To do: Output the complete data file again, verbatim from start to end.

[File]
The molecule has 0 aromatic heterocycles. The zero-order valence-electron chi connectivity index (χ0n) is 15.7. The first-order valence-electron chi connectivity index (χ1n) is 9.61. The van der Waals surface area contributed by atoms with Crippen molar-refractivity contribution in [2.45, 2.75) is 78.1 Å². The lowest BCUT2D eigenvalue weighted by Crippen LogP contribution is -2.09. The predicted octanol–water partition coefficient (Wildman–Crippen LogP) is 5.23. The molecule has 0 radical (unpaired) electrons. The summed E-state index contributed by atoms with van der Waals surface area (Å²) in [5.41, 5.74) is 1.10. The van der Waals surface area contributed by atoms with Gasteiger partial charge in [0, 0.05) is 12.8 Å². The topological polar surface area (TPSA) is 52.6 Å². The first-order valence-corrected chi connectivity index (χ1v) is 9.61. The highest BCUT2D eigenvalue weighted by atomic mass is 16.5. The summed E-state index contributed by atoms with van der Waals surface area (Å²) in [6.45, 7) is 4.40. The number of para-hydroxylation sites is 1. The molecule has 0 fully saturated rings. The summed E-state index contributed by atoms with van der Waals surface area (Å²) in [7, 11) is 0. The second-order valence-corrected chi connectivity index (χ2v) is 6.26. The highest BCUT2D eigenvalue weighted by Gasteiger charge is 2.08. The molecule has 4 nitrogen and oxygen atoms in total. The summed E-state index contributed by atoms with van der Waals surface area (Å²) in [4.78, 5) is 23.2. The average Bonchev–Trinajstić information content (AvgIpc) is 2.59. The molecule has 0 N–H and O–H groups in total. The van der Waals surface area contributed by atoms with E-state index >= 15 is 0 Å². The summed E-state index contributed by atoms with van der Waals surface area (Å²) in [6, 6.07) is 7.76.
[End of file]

The molecule has 0 aromatic heterocycles. The zero-order valence-electron chi connectivity index (χ0n) is 15.7. The first-order valence-electron chi connectivity index (χ1n) is 9.61. The van der Waals surface area contributed by atoms with Crippen molar-refractivity contribution in [2.45, 2.75) is 78.1 Å². The lowest BCUT2D eigenvalue weighted by Crippen LogP contribution is -2.09. The predicted octanol–water partition coefficient (Wildman–Crippen LogP) is 5.23. The molecule has 0 radical (unpaired) electrons. The summed E-state index contributed by atoms with van der Waals surface area (Å²) in [5.41, 5.74) is 1.10. The van der Waals surface area contributed by atoms with Gasteiger partial charge in [0, 0.05) is 12.8 Å². The topological polar surface area (TPSA) is 52.6 Å². The first-order valence-corrected chi connectivity index (χ1v) is 9.61. The highest BCUT2D eigenvalue weighted by atomic mass is 16.5. The summed E-state index contributed by atoms with van der Waals surface area (Å²) in [6.45, 7) is 4.40. The number of para-hydroxylation sites is 1. The molecule has 0 fully saturated rings. The summed E-state index contributed by atoms with van der Waals surface area (Å²) in [7, 11) is 0. The second-order valence-corrected chi connectivity index (χ2v) is 6.26. The highest BCUT2D eigenvalue weighted by Gasteiger charge is 2.08. The molecule has 4 nitrogen and oxygen atoms in total. The summed E-state index contributed by atoms with van der Waals surface area (Å²) in [4.78, 5) is 23.2. The average Bonchev–Trinajstić information content (AvgIpc) is 2.59. The molecule has 0 N–H and O–H groups in total. The van der Waals surface area contributed by atoms with E-state index >= 15 is 0 Å². The summed E-state index contributed by atoms with van der Waals surface area (Å²) in [6, 6.07) is 7.76.